Berberidaceae Family:

Red berries on the Nandina domestica (Heavenly Bamboo) by the driveway at the mansion on 11-22-12, #130-18.

Berberidaceae Juss.

bear-ber-id-AY-see-ee
OR
bear-ber-id-AY-see-eye

The plant family Berberidaceae Juss. was named and described by Antoine Laurent de Jussieu in Genera Plantarum in 1789.

This family of plants is commonly referred to as the Barberry family which includes trees, shrubs, and herbaceous plants.

Plants of the World Online lists 13 accepted genera in this family which include the genera Achlys (3 species), Berberis (604 species), Bongardia (2 species), Caulophyllum (3 species), Epimedium (64 species), Gymnospermum (11 species), Jeffersonia (1 species), Leontice (4 species), Nandina (1 species), Plagiorhegma (1 species), Podophyllum (17 species), Ranzania (1 species), Vancouveria (3 species). 

Since the last update, generas Diphylleia (3 species) and Dysosma (11 species) have become synonyms of the genus Podophyllum L. and the genus Plagiorhegma was added. 

Of course, all those numbers and names could change as updates are made.

According to Plants of the World Online, the Mahonia genus is now a synonym of Berberis. I have met a Mahonia japonica in Leland, Mississippi and its leaves resembled a Holly (Ilex genus which is in the plant family Aquifoliaceae)… I ran across an interesting page from the Missouri Botanical Garden on Mahonia japonica. It says in the 2009 revision of Manual of Woody Landscape Plants, Michael Dirr declined to eliminate Mahonia as a genus by stating “I refuse to go there.” The 2013 version of The Plant List included 46 accepted species of Mahonia. Now Mahonia japonica is now Berberis japonica. Mahonia japonica was named 1821…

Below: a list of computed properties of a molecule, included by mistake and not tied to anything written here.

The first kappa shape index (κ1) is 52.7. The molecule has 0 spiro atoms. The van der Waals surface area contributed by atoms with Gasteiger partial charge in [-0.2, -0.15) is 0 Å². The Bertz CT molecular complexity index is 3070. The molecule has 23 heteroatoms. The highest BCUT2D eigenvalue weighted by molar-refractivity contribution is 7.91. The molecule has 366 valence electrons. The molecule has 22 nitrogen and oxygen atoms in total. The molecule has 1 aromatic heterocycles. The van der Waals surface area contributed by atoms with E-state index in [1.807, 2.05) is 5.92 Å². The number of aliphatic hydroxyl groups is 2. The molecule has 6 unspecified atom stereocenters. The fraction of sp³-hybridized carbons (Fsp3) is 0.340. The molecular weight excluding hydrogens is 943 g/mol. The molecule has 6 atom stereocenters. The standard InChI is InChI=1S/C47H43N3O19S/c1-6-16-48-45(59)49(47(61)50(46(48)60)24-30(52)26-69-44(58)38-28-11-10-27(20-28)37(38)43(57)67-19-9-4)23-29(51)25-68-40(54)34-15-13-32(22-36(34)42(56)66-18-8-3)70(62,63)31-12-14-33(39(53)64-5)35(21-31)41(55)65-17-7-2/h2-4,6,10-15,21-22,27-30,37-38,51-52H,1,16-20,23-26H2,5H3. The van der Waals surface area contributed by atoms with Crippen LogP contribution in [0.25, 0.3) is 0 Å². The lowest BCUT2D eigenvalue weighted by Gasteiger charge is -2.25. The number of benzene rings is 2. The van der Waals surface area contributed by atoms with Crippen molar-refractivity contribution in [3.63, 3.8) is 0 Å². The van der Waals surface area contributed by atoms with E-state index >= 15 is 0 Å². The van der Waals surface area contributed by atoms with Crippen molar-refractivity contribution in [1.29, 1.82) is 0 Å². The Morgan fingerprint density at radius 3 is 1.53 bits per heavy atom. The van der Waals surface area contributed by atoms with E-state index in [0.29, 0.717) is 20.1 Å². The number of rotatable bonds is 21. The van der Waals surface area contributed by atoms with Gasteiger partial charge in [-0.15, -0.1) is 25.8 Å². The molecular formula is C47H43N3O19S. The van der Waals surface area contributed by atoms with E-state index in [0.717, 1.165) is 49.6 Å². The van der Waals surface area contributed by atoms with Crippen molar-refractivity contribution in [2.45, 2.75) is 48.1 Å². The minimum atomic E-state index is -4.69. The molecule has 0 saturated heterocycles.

Most of my experience with the family is with Podophyllum peltatum and Nandina domestica. You can click on their name in the caption under their photos to go to their pages.

Plants of the World Online also only lists one accepted species of Nandina where version 1.1 (2013) of The Plant List named four. I first did research on the Nandina because there were a lot of Nandina domestica at the mansion where I lived in Mississippi. I brought a small one with me when I moved back to west-central Missouri in 2013. There have been a lot of changes in the scientific world of plant names and I am sure there are a lot more to come. It was and is necessary.

For more information about this family of plants, please click on the links below.

PLANTS OF THE WORLD ONLINE
WIKIPEDIA

 

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